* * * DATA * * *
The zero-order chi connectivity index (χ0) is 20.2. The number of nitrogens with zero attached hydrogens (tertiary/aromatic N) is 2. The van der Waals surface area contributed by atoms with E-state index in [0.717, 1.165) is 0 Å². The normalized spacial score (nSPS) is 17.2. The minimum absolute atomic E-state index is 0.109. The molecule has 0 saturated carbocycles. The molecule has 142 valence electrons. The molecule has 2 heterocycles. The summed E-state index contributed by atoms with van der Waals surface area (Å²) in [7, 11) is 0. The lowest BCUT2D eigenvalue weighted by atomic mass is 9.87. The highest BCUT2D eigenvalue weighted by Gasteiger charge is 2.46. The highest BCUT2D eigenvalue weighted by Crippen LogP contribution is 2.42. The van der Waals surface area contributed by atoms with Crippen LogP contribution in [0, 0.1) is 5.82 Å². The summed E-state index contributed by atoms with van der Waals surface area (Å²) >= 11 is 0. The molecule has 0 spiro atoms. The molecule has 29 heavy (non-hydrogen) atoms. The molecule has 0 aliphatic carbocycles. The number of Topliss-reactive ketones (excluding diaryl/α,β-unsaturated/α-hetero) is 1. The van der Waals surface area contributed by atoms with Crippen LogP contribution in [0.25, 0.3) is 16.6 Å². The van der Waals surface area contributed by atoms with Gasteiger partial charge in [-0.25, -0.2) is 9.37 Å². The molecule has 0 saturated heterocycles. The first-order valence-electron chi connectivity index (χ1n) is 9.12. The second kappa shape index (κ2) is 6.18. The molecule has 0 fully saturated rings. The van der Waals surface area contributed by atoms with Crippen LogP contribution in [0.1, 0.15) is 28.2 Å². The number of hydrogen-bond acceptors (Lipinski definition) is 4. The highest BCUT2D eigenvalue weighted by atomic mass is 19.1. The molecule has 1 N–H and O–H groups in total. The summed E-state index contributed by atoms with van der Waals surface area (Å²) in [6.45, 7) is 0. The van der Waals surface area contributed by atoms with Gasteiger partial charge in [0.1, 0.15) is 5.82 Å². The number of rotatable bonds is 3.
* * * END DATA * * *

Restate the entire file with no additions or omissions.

The zero-order chi connectivity index (χ0) is 20.2. The number of nitrogens with zero attached hydrogens (tertiary/aromatic N) is 2. The van der Waals surface area contributed by atoms with E-state index in [0.717, 1.165) is 0 Å². The normalized spacial score (nSPS) is 17.2. The minimum absolute atomic E-state index is 0.109. The molecule has 0 saturated carbocycles. The molecule has 142 valence electrons. The molecule has 2 heterocycles. The summed E-state index contributed by atoms with van der Waals surface area (Å²) in [7, 11) is 0. The lowest BCUT2D eigenvalue weighted by atomic mass is 9.87. The highest BCUT2D eigenvalue weighted by Gasteiger charge is 2.46. The highest BCUT2D eigenvalue weighted by Crippen LogP contribution is 2.42. The van der Waals surface area contributed by atoms with Crippen LogP contribution in [0, 0.1) is 5.82 Å². The summed E-state index contributed by atoms with van der Waals surface area (Å²) >= 11 is 0. The molecule has 0 spiro atoms. The molecule has 29 heavy (non-hydrogen) atoms. The molecule has 0 aliphatic carbocycles. The number of Topliss-reactive ketones (excluding diaryl/α,β-unsaturated/α-hetero) is 1. The van der Waals surface area contributed by atoms with Crippen LogP contribution in [0.25, 0.3) is 16.6 Å². The van der Waals surface area contributed by atoms with Gasteiger partial charge in [-0.25, -0.2) is 9.37 Å². The molecule has 0 saturated heterocycles. The first-order valence-electron chi connectivity index (χ1n) is 9.12. The second kappa shape index (κ2) is 6.18. The molecule has 0 fully saturated rings. The van der Waals surface area contributed by atoms with Crippen LogP contribution in [0.1, 0.15) is 28.2 Å². The number of hydrogen-bond acceptors (Lipinski definition) is 4. The highest BCUT2D eigenvalue weighted by atomic mass is 19.1. The molecule has 1 N–H and O–H groups in total. The summed E-state index contributed by atoms with van der Waals surface area (Å²) in [6.45, 7) is 0. The van der Waals surface area contributed by atoms with Gasteiger partial charge in [0.1, 0.15) is 5.82 Å². The number of rotatable bonds is 3.